In a blender, combine 3 cups of berries (make sure you have about a half cup or so to bake with the chicken whole), the lemon juice and zest, and the simple syrup until well-blended, then add to a small saucepan and whisk in the cornstarch, salt, and pepper to taste. Bring to a boil while constantly whisking and keep it there for about a minute, then pour onto chicken. Sprinkle the remaining berries and then place the pans in the oven to bake for about 30-40 minutes until the juices run clear and the chicken reaches an internal temperature of 165 degrees. Serve with a salad and a nice glass of Cotes du Rhone, if desired.

*I’ve been able to enjoy so many excellent Spanish and Argentinian wines thanks to Gretchen’s expertly-managed wine lists at Barcelona Wine Bar that she really deserves her own post.

10 Comments Add yours

  1. talkavino says:

    Very interesting – never thought of the wines made specifically to target women – but after looking at the wines in the cited article – yes, it make sense. I didn’t try most of the wines they tasted, but I had a few wines from the Middle Sister line, and they were outright terrible.
    Recipe looks like an interesting twist over chicken which might be boring – need to try it.

    1. elizabeth says:

      Really, these aren’t even the worst of them given that someone made a 50 Shades of Grey wine tie in and both of those bottles retail for $18-$19 each! It pains me to think that people get those when they could instead be getting SUCH a better bottle for the same price!

      Thanks for stopping by!

      1. talkavino says:

        Well, I have to say that in the opinion of a number of professionals, 50 shades of grey is not bad at all, both red and white – didn’t taste it myself but I trust people provided their opinion… Marketing sells! 🙂

  2. Dana Fashina says:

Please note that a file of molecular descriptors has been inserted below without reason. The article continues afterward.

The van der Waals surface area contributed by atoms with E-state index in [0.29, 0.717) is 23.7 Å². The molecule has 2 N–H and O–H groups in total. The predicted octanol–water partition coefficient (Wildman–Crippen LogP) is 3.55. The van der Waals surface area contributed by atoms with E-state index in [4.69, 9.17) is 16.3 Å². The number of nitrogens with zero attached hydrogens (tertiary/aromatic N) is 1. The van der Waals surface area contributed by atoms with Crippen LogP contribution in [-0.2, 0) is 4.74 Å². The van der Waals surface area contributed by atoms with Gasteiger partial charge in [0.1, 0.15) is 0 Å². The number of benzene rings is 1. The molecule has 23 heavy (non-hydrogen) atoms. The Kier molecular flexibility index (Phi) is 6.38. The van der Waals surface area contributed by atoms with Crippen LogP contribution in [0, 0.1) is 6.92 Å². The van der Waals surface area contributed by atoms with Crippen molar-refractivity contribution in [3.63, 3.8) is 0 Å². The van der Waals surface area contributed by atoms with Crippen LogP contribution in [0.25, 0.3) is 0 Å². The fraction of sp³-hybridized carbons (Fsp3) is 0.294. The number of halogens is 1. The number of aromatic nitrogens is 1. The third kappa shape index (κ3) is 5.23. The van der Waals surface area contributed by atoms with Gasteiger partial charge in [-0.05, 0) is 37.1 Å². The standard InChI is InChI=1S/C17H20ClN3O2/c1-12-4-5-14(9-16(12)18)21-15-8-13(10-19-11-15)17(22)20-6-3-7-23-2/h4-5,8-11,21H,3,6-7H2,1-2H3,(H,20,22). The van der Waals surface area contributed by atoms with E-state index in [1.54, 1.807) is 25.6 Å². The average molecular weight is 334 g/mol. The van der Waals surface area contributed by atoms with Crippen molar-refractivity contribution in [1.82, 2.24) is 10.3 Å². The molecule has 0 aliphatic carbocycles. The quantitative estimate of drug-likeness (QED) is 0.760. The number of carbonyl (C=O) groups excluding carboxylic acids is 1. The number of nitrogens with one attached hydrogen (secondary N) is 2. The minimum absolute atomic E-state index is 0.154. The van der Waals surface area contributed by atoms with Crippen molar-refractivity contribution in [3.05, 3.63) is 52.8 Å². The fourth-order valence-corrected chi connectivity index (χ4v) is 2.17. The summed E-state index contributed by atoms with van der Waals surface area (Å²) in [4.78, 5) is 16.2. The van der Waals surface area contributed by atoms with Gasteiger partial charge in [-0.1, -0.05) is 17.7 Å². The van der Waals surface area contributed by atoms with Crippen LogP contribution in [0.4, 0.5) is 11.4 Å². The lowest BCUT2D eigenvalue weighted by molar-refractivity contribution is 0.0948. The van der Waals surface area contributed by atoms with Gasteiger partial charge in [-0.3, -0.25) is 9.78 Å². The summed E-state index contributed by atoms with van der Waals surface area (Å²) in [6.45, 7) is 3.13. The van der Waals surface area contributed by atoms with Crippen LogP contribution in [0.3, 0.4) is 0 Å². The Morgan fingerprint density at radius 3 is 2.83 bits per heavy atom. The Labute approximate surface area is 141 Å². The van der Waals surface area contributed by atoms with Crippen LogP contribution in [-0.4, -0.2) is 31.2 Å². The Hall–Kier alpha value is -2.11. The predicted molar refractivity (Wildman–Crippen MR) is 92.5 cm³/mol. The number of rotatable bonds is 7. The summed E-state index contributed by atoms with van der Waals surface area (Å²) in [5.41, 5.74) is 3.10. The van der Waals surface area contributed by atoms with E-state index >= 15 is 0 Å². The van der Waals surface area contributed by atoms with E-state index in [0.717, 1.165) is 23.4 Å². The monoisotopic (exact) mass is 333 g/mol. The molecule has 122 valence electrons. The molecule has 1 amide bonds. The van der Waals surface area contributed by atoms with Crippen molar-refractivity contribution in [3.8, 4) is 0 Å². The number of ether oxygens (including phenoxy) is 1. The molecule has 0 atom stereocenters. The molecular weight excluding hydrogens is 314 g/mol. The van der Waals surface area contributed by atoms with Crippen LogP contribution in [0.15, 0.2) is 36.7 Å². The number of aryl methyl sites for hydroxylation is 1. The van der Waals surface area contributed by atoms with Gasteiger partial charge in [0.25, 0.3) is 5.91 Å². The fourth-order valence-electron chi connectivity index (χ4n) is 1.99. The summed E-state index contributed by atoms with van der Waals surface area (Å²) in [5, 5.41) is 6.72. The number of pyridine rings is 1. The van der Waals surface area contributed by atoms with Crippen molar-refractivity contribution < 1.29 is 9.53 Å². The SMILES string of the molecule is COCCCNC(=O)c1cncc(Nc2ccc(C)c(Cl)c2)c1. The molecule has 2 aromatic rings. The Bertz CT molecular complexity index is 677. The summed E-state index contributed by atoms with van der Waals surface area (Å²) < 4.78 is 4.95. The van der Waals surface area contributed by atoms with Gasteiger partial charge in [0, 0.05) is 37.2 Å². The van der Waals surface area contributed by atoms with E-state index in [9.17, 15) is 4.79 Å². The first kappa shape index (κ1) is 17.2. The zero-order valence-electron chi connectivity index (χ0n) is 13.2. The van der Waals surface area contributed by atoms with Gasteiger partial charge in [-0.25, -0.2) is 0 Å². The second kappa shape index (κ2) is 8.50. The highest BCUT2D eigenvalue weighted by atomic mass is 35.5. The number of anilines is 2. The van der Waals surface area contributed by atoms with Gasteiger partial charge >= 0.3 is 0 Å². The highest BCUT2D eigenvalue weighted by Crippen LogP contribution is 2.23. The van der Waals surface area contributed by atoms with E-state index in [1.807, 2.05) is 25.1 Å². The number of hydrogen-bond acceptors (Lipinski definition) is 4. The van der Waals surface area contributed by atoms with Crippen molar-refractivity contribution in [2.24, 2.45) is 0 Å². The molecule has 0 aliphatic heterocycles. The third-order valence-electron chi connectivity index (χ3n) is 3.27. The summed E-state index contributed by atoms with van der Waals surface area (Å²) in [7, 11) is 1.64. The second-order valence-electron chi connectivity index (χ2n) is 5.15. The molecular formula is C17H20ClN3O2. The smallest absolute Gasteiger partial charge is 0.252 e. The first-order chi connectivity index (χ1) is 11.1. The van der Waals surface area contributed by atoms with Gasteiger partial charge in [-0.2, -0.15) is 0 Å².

Oooh, I like this idea and lovely outcome!
    You’re right, it is pretty inspiring and for $13, I’ll all over that wine 🙂
    cracking up @ “like a bad tank that hasn’t been cleaned, that they’re just throwing shit into”

    1. Dana Fashina says:

      They also have some pretty fine recipes on their site.
      That Manhattan-style Seafood Chowder is calling my name even though i just made seafood soup.

      1. elizabeth says:

        I KNOW! I want to make so many of them and track down as many of the pairings as she recommends!

  3. LOVED the article! What a fun read!

    1. elizabeth says:

      It’s hysterical, and it could be boiled down to a paraphrased quote from Futurama: “your wine is bad and you should feel bad.”

  4. Brianne says:

    I dig your take on this recipe–especially that switch from corn syrup to rosemary simple syrup. What a neat way to sneak in more flavor! When the guy and I first started dating, we got into wine and started visiting our local wine shop pretty regularly. Thank goodness–we skipped the whole marketing bad wines thing and learned how to navigate the grocery store wine aisle right away. Those wines deserve those biting reviews!

    1. elizabeth says:

      Oh, I can’t say that I had impeccable taste from the start (far from it!) but most of my sins were related to falling for the various “critter” wines. At least none of them were as expensive as any of these–that’s what I take serious with as it’s so easy these days to find really great bottles at those price points.